‘The Importance of Being Earnest’ was quaint.
After COVID-19 prevented St Luke’s Theatre Society from performing for an entire year, the company has returned to a charming new venue to bring Oscar Wilde’s most famous play to life!
For those not acquainted with the works of Wilde, or the 2002 movie starring Colin Firth, ‘The Importance of Being Earnest’ is a “trivial comedy for serious people”. It tells the story of John Worthing (Jason Nash) and Algernon Moncrieff (Stephen Quinn) as they take to bending the truth in order to inject some excitement in their lives and woo their women. Things start to go awry for them in a case of mistaken identity when they end up in the country together and their façades are unravelled.
In a play like ‘The Importance of Being Earnest’, Wilde’s witty words are always the standout and director Gary O’Neil admirably brought the playwrights world to life. Some transitions could have been snappier as they seemed to dawdle compared to the quick wittiness of the previous scenes.
In order to let the content shine, the majority of scenes consisted of just the characters sitting and talking. This worked for the most part but would occasionally hinder the story as there wasn’t much stimulation for the audience. However, when this blocking was interrupted, it made for many hilarious standout moments through physical theatre. A notable example was when John and Algernon were on the outskirts of either side of the stage and in an attempt to “suavely” eavesdrop on Gwendolen and Cecily in between them, both slowly encroached on centre stage, taking large dramatic strides. Another was John and Algernon’s melodramatic and passive-aggressive handshake. A particularly funny piece of direction was every time the phrase “severe chill” was uttered (describing how John’s non-existent brother Ernest “died”), Nash would complement the line with a physical representation of the chill. This made for a very funny motif repeated throughout the show.
Nash himself was a strong presence as John Worthing. An actor with excellent comic timing and expressions, he was engaging to watch. Nash also brought sincerity to his performance when discussing matters of Gwendolen or how he came to be found as a baby. He successfully elicited empathy from the audience despite his deception.
Other standout performances came from Stephen Quinn as Algernon Moncrieff, Beverley Wood as Lady Bracknell and Hannah Martin as Gwendolen Fairfax. All three performers fully committed to their acting choices and were enchanting to watch.
As the cheeky Algernon, Quinn was another solid anchor throughout the show. With an incredibly strong stage presence, he commanded every scene and excelled at playing with the tone and tempo in his voice, consistently providing an intriguing and exciting performance.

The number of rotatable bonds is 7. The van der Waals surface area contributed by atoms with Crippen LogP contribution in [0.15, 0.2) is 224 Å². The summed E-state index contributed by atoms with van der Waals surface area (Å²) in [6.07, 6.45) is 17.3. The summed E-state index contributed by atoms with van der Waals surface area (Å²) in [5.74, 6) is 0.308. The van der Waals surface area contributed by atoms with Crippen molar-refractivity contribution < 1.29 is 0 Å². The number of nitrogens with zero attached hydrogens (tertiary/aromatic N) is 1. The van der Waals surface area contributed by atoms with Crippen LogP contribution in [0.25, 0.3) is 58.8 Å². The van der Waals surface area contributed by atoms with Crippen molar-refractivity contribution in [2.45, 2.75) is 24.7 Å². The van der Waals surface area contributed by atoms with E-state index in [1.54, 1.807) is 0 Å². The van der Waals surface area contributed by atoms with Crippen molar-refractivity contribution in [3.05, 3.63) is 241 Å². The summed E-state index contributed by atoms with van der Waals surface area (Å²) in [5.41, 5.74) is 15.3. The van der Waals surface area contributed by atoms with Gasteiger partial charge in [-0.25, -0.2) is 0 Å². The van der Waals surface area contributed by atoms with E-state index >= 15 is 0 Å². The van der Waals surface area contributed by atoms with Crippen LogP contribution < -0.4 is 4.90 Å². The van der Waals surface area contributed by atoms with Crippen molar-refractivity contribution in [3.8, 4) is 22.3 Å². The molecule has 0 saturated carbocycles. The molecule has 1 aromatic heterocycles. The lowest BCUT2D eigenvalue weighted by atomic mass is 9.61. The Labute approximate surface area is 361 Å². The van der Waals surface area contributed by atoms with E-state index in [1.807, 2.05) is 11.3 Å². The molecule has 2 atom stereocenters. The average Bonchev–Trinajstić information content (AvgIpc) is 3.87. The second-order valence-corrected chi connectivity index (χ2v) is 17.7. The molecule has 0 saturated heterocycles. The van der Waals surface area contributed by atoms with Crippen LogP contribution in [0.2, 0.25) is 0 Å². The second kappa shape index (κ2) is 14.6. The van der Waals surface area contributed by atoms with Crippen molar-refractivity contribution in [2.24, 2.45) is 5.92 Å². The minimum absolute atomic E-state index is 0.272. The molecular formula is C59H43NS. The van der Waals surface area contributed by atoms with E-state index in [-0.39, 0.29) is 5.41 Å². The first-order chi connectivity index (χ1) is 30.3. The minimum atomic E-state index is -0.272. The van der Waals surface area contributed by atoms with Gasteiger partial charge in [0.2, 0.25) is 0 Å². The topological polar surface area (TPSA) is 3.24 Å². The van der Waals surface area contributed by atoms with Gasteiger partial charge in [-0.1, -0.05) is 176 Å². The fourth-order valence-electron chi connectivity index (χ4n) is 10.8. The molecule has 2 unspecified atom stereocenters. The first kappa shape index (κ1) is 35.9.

In the role of the infamous Lady Bracknell, Wood was stern and proper but never appeared clichéd. She exuded an air of superiority in all of her scenes and timed each of her lines perfectly. Wood brought light and shade to what could easily have been played as a stereotypical character.
Finally, Martin as Gwendolen was strong-minded, sophisticated and elegant. She also increased the likability of a character that is so superficial she is fixated on John’s name being Ernest, claiming she could never love a man whose name wasn’t Ernest. A testament to her natural performance was Martin’s blasé delivery of the iconic line, “I never travel without my diary. One should always have something sensational to read in the train.”
Lara Latham created an innocent and youthful Cecily Cardrew. At times, Latham’s physicality could have enhanced her characterisation by having more purpose in her movements, but overall, she brought Cecily’s zest to life.
Desley Nichols was suitably stern as Ms Prism. Perhaps more eye contact with other actors was needed to truly focus Ms Prism as being the self-assured governess, but Nichols did a tremendous job of recounting John’s origin story to the audience. She also nicely developed the subtle side storyline of her relationship with Reverend Chasuble, played by Trevor Bond. Bond also transitioned nicely between the butler Lane and the northern-accented Reverend Chasuble.
Rounding out the cast was Lorne Jones as Merriman, whose brief-one word utterings provided a humorous contrast to the otherwise wordy show.
The set design by Una Hollingsworth was a highlight of the production. A play in three acts, each act had a different set, each beautifully and realistically painted. The first was the interior of the Moncrieff’s flat, the second was the stunning garden at the country Manor House and the third inside the Manor House’s drawing-room. This gorgeous artwork truly immersed the audience in Woolton and deserves the highest commendation.
Costuming by Nichols (with thanks to Villanova Players The Company, Savoyards Musical Theatre and Lia Surrentino) was spectacular. The ladies were decked out with frills and prissy, conservative 19th-century frocks. Particular mention goes to Lady Bracknell’s stunning green gown in the first act.
‘The Importance of Being Earnest’ is an iconic play that everyone should experience in their lifetime. After a year away from the stage for St Luke’s Theatre Society, this show was an excellent choice for their return and they certainly produced a praiseworthy production.